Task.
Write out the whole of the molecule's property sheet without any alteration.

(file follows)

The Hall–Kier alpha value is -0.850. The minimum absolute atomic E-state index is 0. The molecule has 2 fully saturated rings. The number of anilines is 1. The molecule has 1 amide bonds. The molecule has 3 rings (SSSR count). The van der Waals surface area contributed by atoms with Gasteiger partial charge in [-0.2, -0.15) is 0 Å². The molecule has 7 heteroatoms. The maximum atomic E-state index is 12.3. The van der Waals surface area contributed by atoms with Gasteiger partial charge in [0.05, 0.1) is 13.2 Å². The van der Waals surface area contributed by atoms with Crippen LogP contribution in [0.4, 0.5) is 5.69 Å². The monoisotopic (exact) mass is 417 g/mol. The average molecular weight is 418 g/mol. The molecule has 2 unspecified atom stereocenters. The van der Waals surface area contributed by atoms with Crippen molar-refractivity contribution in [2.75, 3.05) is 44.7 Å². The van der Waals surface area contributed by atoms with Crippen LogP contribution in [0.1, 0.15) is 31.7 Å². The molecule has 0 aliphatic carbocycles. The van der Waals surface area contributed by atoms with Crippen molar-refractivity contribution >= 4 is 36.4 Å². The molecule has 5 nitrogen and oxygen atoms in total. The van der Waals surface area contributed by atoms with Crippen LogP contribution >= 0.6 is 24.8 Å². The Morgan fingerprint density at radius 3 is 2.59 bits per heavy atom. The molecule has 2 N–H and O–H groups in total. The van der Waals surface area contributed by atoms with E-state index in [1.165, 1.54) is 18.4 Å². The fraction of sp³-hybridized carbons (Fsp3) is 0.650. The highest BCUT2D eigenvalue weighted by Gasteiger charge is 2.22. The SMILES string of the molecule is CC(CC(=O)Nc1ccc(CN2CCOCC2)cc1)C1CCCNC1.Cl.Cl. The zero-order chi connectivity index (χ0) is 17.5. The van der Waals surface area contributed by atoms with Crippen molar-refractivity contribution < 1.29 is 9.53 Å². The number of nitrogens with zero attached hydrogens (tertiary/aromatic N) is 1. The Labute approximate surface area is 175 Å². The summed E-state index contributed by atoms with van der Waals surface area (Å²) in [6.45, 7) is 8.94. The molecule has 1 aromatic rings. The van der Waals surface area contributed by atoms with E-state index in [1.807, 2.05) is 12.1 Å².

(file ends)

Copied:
The Hall–Kier alpha value is -0.850. The minimum absolute atomic E-state index is 0. The molecule has 2 fully saturated rings. The number of anilines is 1. The molecule has 1 amide bonds. The molecule has 3 rings (SSSR count). The van der Waals surface area contributed by atoms with Gasteiger partial charge in [-0.2, -0.15) is 0 Å². The molecule has 7 heteroatoms. The maximum atomic E-state index is 12.3. The van der Waals surface area contributed by atoms with Gasteiger partial charge in [0.05, 0.1) is 13.2 Å². The van der Waals surface area contributed by atoms with Crippen LogP contribution in [0.4, 0.5) is 5.69 Å². The monoisotopic (exact) mass is 417 g/mol. The average molecular weight is 418 g/mol. The molecule has 2 unspecified atom stereocenters. The van der Waals surface area contributed by atoms with Crippen molar-refractivity contribution in [2.75, 3.05) is 44.7 Å². The van der Waals surface area contributed by atoms with Crippen LogP contribution in [0.1, 0.15) is 31.7 Å². The molecule has 0 aliphatic carbocycles. The van der Waals surface area contributed by atoms with Crippen molar-refractivity contribution >= 4 is 36.4 Å². The molecule has 5 nitrogen and oxygen atoms in total. The van der Waals surface area contributed by atoms with Crippen LogP contribution >= 0.6 is 24.8 Å². The Morgan fingerprint density at radius 3 is 2.59 bits per heavy atom. The molecule has 2 N–H and O–H groups in total. The van der Waals surface area contributed by atoms with E-state index in [1.165, 1.54) is 18.4 Å². The fraction of sp³-hybridized carbons (Fsp3) is 0.650. The highest BCUT2D eigenvalue weighted by Gasteiger charge is 2.22. The SMILES string of the molecule is CC(CC(=O)Nc1ccc(CN2CCOCC2)cc1)C1CCCNC1.Cl.Cl. The zero-order chi connectivity index (χ0) is 17.5. The van der Waals surface area contributed by atoms with Crippen molar-refractivity contribution < 1.29 is 9.53 Å². The number of nitrogens with zero attached hydrogens (tertiary/aromatic N) is 1. The Labute approximate surface area is 175 Å². The summed E-state index contributed by atoms with van der Waals surface area (Å²) in [6.45, 7) is 8.94. The molecule has 1 aromatic rings. The van der Waals surface area contributed by atoms with E-state index in [1.807, 2.05) is 12.1 Å².